If you're dealing with water and air which is constantly being replenished then the corrosion rate will be significant.

Lining it is best, but using oxygen scavenger in the water (if its a sealed system) will reduce the corrosion rate even further as will Nitrogen as the gas.

A pressure vessel of that size and pressure is fairly unusual, but 150mm is probably about the limit. I has a 1.8m vessel at 110 barg that thick which was interesting to see made...

Remember - More details = better answers
Also: If you get a response it's polite to respond to it.

RE: Pressure vessel in carbon steel and fresh water

Thanks for your answers. I'm getting a more clear view of the question.

The system works this way (also see attachment): the water from an open tank is pumped into the system. In the system water charge a water/air pressure vessel that is connected to other vessel on the air side. These vessels work as an hydraulic accumulator: when the required flow rate is larger than the available flow rate the water level in the water/air pressure vessel decrease. The air in the pressure vessel is always the same. Even when the system is off a minimum level of water is left in the water/air pressure vessel in order to avoid the leak of air.

However the water that enter in the water/air vessel is always different and this water can be in contact with air in the open tank.
Can this contact with open air bring new oxygen into the system?

Thanks again

RE: Pressure vessel in carbon steel and fresh water

More thoughts:

1) If the client does not want ANY manways/access to the interior of this tank, how does the client expect to get the tank inspected internally ? You gotta have something ???

2) Based on your diagram, I believe that the system can be redesigned to become a more-conventional closed system. If you eliminate the use of water and replace it with fireproof hydraulic fluid you will prevent a lot of long term corrosion problems.

Sr. Process Engineer

RE: Pressure vessel in carbon steel and fresh water

Our HP accumulators are about 24" diameter with one end fully removable. We have a bank of them.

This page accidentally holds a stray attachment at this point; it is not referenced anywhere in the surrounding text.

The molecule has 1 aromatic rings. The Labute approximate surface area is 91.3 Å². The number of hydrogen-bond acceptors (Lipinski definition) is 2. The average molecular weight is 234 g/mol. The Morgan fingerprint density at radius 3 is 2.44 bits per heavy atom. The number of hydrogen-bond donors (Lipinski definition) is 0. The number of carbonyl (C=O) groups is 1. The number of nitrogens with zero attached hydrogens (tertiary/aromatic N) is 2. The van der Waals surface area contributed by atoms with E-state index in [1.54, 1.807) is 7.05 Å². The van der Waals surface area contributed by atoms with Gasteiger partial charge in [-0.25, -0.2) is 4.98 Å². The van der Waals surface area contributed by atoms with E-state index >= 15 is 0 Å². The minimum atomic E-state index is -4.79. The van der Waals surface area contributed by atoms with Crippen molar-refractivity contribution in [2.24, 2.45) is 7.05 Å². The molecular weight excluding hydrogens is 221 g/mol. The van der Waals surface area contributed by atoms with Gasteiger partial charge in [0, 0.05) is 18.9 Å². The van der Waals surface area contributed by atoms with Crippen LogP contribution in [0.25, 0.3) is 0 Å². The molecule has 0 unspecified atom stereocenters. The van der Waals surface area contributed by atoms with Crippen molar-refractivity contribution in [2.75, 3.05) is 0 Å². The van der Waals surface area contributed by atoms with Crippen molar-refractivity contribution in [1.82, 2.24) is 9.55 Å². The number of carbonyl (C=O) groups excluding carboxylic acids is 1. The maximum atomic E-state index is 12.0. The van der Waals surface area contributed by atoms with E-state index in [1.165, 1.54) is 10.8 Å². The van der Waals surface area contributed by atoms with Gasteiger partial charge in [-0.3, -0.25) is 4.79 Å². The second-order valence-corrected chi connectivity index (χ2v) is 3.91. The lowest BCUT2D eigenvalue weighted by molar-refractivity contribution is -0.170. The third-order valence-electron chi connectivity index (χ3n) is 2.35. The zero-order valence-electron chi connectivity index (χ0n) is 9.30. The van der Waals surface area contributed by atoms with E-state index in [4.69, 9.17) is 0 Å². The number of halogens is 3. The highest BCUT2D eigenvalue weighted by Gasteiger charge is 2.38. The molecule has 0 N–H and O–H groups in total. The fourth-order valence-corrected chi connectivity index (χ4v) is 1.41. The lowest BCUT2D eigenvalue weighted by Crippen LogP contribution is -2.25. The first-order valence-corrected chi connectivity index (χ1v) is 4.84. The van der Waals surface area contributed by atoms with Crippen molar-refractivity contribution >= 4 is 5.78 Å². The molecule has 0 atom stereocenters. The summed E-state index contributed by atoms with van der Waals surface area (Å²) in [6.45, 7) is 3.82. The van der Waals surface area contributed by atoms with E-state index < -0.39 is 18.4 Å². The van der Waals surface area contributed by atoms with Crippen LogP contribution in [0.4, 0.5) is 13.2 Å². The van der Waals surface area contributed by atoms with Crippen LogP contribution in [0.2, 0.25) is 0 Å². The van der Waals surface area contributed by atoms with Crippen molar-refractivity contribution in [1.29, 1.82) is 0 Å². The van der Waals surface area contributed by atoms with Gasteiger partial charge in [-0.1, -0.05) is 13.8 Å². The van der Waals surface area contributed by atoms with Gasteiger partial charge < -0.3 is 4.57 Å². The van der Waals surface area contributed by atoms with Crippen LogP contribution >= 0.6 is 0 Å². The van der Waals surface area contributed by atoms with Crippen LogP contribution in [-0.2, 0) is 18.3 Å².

The LP tank is one large internally coated tank.
Ours is a closed system with the water well degassed (heated and filled under by partial vacuum) and it has an inhibitor package added.

= = = = = = = = = = = = = = = = = = = =
P.E. Metallurgy, Plymouth Tube

RE: Pressure vessel in carbon steel and fresh water


Today I spoke with the suppler of the additive that the customer want to use in water.
He assured me that with 2% of its additive and using city water (potable water) no rust problems occur. Also the parts in the accumulator that are periodically wet and dry will not be affected by corrosion because the period between wet and dry is short (1 minute) and the lubrication effect is still working.

However he warned me about painting the inside of the pressure vessel because if the customer in the future will change the additive with another one it may be incompatible with the painting and this could create a problem.

Accordingly to this info the only problem now is not the liquid, but the air inside the accumulators. Does the water vapour in it could create corrosion to the carbon steel? Please consider that:
- With high pressure (330 bar, about 5000 psi) the boiling point of water increases, so we expect that the quantity of water vapour in the air will be small even at 50°C
- The air in the tank is always the same (until the vessel is opened, maybe once every 10 years), so the oxygen will end and the oxidation will decrease with time

Which will be the corrosion rate of carbon steel with such conditions?

I'll keep you informed

RE: Pressure vessel in carbon steel and fresh water


I found an article about the corrosion of carbon steel over long period of time due to humidity. The focus of the article is about waste container for the disposal of nuclear waste, but the data I found in it can be used also for our problem.

This article states that the corrosion rate of carbon steel in a 100% relative humidity atmosphere at 90°C is about 80 µm/year for an exposure time of 10 years (average corrosion rate reduces along with the exposure time because corrosion products generate a sort of barrier).

With these info (that are conservative because we work at about 50°C and the expected lifecycle of the vessels is 50 years, so the corrosion rate should be lower), we stated that with 4 mm of corrosion allowance (80µm/year*50years) our pressure vessel is protected against the corrosion of the humidity inside it.

The link of the article is the following: https://www.osti.gov/scitech/servlets/purl/206639

I hope this info could be useful

RE: Pressure vessel in carbon steel and fresh water

Assuming that the corrosion will be uniform is your first mistake.

This is a bad idea. There are better solutions to the problem.